When Marilee Swirczek died on July 17, all wonder vanished too. Or so it seemed.
For 24 years Marilee had taught English and creative writing at Western Nevada College. Eleven years ago I’d met Marilee on the phone and it was her witty and welcoming voice which had me quickly registering for her creative writing course. For years, I and a dozen of the same students returned semester after semester. On the first day of class, Marilee would scan our familiar faces and declare, “I have nothing left to teach you!” But she always had more to teach us. Besides, we had become family and she had become our Pied Piper.
Like a great story, Marilee herself personified those elements she taught: conflict, desire, determination and the dynamics of a colorful universe. She sparked you into doing your best, into becoming your own hero, then she demanded to know what you were really trying to say in your writing. She embodied the power behind her favorite subject, a story’s “telling detail” — a word, image or action which is so precise and illuminating its mere existence in that place and time points to things beyond itself.
Three weeks ago though, upon hearing of her death, that doorway into mystery slammed shut. My world shrunk and I sobbed. I hadn’t told her enough of what she had meant to me. I had lost my mentor. It didn’t matter she had been so much for so many others: a beloved mother, wife, sister, daughter and colleague. An advocate for the veterans. A backbone for the not-so-fortunate. A fighter on the Carson City Board of Supervisors. And a lighthouse for the tens of thousands of her students as they sought to find their writing voice.
Throughout the day, as I reflected more and more on her amazing influence, my grief eased. But the more I admired her, the more I found myself wanting to be as principled and as giving to others as she had been. And so on heels of grief, came fear and doubt. It was going to take hard work and responsibility — a lot of growing up on my part — to try to even come close to what I admired about Marilee.
I needed inspiration. That evening I found a photo of her, then a poem I’d written for her when she retired. It wasn’t a good poem but the images of how we students sought to understand “the telling detail” comforted me. I lay the poem next to the photo and before I headed out for a walk, I reread the last line: “My first phone call to you, like a warm penny, its tang and luster, its assurance and recurrence, as wondrous as a harvest moon in my pocket.”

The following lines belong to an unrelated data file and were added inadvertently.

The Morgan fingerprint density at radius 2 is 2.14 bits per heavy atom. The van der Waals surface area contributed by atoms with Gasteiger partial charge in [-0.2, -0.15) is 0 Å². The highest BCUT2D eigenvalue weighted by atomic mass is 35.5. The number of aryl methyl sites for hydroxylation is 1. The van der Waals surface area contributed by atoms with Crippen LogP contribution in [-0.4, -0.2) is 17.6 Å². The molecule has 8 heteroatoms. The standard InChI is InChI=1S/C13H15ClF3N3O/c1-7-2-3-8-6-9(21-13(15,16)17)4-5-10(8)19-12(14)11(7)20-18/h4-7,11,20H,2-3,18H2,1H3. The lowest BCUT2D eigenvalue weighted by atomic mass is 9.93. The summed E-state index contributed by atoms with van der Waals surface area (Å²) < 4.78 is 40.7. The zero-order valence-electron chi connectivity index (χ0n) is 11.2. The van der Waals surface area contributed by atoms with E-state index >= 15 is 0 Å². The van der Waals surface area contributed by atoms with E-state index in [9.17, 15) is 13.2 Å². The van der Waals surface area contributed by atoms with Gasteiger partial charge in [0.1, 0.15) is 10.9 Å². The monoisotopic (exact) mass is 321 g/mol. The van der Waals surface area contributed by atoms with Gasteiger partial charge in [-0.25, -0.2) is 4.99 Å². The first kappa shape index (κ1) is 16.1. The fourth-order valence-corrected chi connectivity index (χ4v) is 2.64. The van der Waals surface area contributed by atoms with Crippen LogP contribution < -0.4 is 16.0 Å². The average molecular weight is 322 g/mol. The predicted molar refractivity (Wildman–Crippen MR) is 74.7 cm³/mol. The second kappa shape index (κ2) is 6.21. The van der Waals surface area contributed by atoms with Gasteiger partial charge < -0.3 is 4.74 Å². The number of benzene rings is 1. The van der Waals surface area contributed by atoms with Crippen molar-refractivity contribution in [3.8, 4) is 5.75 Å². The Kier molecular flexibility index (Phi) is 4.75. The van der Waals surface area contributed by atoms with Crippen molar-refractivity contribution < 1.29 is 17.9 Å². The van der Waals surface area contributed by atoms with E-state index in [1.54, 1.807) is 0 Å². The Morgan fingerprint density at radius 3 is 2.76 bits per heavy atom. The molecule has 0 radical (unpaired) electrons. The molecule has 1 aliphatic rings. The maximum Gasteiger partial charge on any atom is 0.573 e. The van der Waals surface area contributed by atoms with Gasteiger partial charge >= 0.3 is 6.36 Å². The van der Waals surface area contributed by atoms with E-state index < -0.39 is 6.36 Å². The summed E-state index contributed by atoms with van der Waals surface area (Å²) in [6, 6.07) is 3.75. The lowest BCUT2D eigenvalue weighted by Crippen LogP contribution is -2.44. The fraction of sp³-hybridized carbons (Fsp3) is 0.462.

As I strolled the neighborhood of homes with backlit windows and silhouettes of families, I thought of how growing up wasn’t only about striving, it’s also about acceptance and letting go. Maybe, if I relaxed into loss, if I acknowledged I do my best to give to others, if I tried to hold onto nothing else but wonder ...
I turned the corner and began the long walk home. The view opened into pastures and distant city lights. A flock of geese in V-formation descended through the dusky turquoise sky. Behind a white fence grazed horses, and beyond that, cattle. At some point, I stopped to gaze at the full moon lifting off the Pine Nuts, and then for no particular reason, I looked at the road in front of my feet. There lie a copper penny, gleaming in the moonlight.
Kathy Walters is the mother of a teenage boy, works for Kirkwood Mountain Realty and lives in Gardnerville. Currently, she is working on her memoir “Enough.”